Geisinger Neurosurgeon Shares Information for Stroke Awareness Month

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Below is a piece on strokes by Geisinger Neurosurgeon Dr. Clemens Schirmer.

All strokes involve potential damage to an area of the brain. And all strokes have the same symptoms — which makes it easier to know when to seek help. But strokes have different causes, and that means different treatments and different recovery paths.

Strokes fall into two categories:

  • Ischemic stroke
  • Hemorrhagic stroke

Most strokes — almost 90 percent — are ischemic. These happen when blood flow through the artery to the brain becomes blocked, usually by a blood clot. 

There are two types of ischemic strokes:

  • Embolic stroke
  • Thrombotic stroke

An embolic stroke occurs when a blood clot travels to the brain and becomes lodged inside an artery. Thrombotic strokes happen when a blood clot forms inside one of the brain’s arteries.

Treatment involves removing the blockage as quickly as possible.

A hemorrhagic stroke happens when the brain leaks blood, damaging or destroying brain cells. Hemorrhagic strokes are typically caused by high blood pressure and aneurysms but can be caused by malformations or fistulas.

There are two types of hemorrhagic strokes:

  • Intracerebral hemorrhage
  • Subarachnoid hemorrhage

Intracerebral are the most common types of hemorrhagic strokes, they Intracerebral occur when bleeding takes place within the brain. Subarachnoid hemorrhage strokes take place when bleeding occurs between the brain and the spaces that immediately surround it due to a ruptured aneurysm or malformation.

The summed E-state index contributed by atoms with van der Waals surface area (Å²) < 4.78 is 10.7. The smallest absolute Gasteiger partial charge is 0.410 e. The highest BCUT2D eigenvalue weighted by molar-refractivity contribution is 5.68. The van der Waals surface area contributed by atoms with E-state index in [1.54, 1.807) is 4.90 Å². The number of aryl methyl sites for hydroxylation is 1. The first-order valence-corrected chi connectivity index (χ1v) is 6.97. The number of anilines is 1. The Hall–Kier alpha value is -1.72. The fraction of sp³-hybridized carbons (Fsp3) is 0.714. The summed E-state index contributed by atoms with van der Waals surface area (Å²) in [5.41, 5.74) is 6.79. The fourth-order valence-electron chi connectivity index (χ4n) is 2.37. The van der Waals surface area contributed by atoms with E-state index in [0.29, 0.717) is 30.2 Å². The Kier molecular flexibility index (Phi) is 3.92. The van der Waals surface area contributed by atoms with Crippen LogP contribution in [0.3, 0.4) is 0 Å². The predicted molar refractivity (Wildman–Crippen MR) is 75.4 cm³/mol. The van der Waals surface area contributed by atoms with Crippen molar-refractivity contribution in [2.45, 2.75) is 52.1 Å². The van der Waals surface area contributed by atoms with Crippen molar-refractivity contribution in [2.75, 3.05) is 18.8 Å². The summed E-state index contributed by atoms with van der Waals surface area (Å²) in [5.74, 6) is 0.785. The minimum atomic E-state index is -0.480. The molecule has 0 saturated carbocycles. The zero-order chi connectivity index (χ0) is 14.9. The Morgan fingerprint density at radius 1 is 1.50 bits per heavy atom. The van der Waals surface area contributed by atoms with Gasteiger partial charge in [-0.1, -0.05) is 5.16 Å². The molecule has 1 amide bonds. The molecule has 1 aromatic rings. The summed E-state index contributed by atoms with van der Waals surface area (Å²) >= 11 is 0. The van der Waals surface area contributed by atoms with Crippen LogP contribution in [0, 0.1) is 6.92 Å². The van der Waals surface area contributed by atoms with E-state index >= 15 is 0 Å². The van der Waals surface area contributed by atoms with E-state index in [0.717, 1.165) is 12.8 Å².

Treatment of hemorrhagic stroke focuses on controlling bleeding and reducing pressure in the brain.

You’ve probably heard of “mini” or “warning” strokes. The technical term for these is transient ischemic, or TIA, stroke. With a TIA, blood flow to the brain is usually blocked for less than 5 minutes and symptoms resolve within 24 hours, and usually much faster. But a TIA is a warning sign that a future, more severe stroke may occur. A TIA stroke requires immediate treatment and should be managed carefully, just like any other stroke. Doing so can lower your risk of having a major stroke.

Knowing the warning signs of a stroke and calling 911 as soon as possible can have a big impact on recovery. Use the acronym BE FAST to remember the signs and know when to seek help:

  • Balance difficulties
  • Eyesight changes
  • Face drooping
  • Arm weakness
  • Speech difficulty
  • Time to call 911

The good news is that up to 80 percent of strokes can be prevented through healthy lifestyle behaviors:

If you think you may be at risk for having stroke, talk to your healthcare team.

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